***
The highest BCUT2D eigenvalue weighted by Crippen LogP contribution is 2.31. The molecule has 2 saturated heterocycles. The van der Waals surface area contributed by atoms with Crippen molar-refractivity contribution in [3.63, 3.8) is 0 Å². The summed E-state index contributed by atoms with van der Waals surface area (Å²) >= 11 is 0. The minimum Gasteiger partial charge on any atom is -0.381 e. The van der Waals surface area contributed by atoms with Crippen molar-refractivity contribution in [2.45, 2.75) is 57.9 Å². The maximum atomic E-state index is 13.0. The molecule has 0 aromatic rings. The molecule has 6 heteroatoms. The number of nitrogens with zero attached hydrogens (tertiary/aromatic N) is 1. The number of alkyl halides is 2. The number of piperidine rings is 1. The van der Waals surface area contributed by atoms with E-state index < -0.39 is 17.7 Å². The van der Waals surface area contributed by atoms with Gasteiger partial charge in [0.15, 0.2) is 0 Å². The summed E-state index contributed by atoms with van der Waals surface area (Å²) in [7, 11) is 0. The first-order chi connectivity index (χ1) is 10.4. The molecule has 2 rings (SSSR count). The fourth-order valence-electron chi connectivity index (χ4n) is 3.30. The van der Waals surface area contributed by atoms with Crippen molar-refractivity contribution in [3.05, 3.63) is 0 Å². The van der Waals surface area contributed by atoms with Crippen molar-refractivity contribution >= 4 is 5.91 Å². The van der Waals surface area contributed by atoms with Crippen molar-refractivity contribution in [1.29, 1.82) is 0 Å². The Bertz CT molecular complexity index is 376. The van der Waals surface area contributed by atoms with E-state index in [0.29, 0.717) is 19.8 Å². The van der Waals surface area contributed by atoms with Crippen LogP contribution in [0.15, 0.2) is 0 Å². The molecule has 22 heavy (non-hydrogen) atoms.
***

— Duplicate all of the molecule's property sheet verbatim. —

The highest BCUT2D eigenvalue weighted by Crippen LogP contribution is 2.31. The molecule has 2 saturated heterocycles. The van der Waals surface area contributed by atoms with Crippen molar-refractivity contribution in [3.63, 3.8) is 0 Å². The summed E-state index contributed by atoms with van der Waals surface area (Å²) >= 11 is 0. The minimum Gasteiger partial charge on any atom is -0.381 e. The van der Waals surface area contributed by atoms with Crippen molar-refractivity contribution in [2.45, 2.75) is 57.9 Å². The maximum atomic E-state index is 13.0. The molecule has 0 aromatic rings. The molecule has 6 heteroatoms. The number of nitrogens with zero attached hydrogens (tertiary/aromatic N) is 1. The number of alkyl halides is 2. The number of piperidine rings is 1. The van der Waals surface area contributed by atoms with E-state index < -0.39 is 17.7 Å². The van der Waals surface area contributed by atoms with Gasteiger partial charge in [0.15, 0.2) is 0 Å². The summed E-state index contributed by atoms with van der Waals surface area (Å²) in [7, 11) is 0. The first-order chi connectivity index (χ1) is 10.4. The molecule has 2 rings (SSSR count). The fourth-order valence-electron chi connectivity index (χ4n) is 3.30. The van der Waals surface area contributed by atoms with Crippen molar-refractivity contribution in [3.05, 3.63) is 0 Å². The van der Waals surface area contributed by atoms with Crippen molar-refractivity contribution >= 4 is 5.91 Å². The van der Waals surface area contributed by atoms with Crippen molar-refractivity contribution in [1.29, 1.82) is 0 Å². The Bertz CT molecular complexity index is 376. The van der Waals surface area contributed by atoms with E-state index in [0.29, 0.717) is 19.8 Å². The van der Waals surface area contributed by atoms with Crippen LogP contribution in [0.15, 0.2) is 0 Å². The molecule has 22 heavy (non-hydrogen) atoms.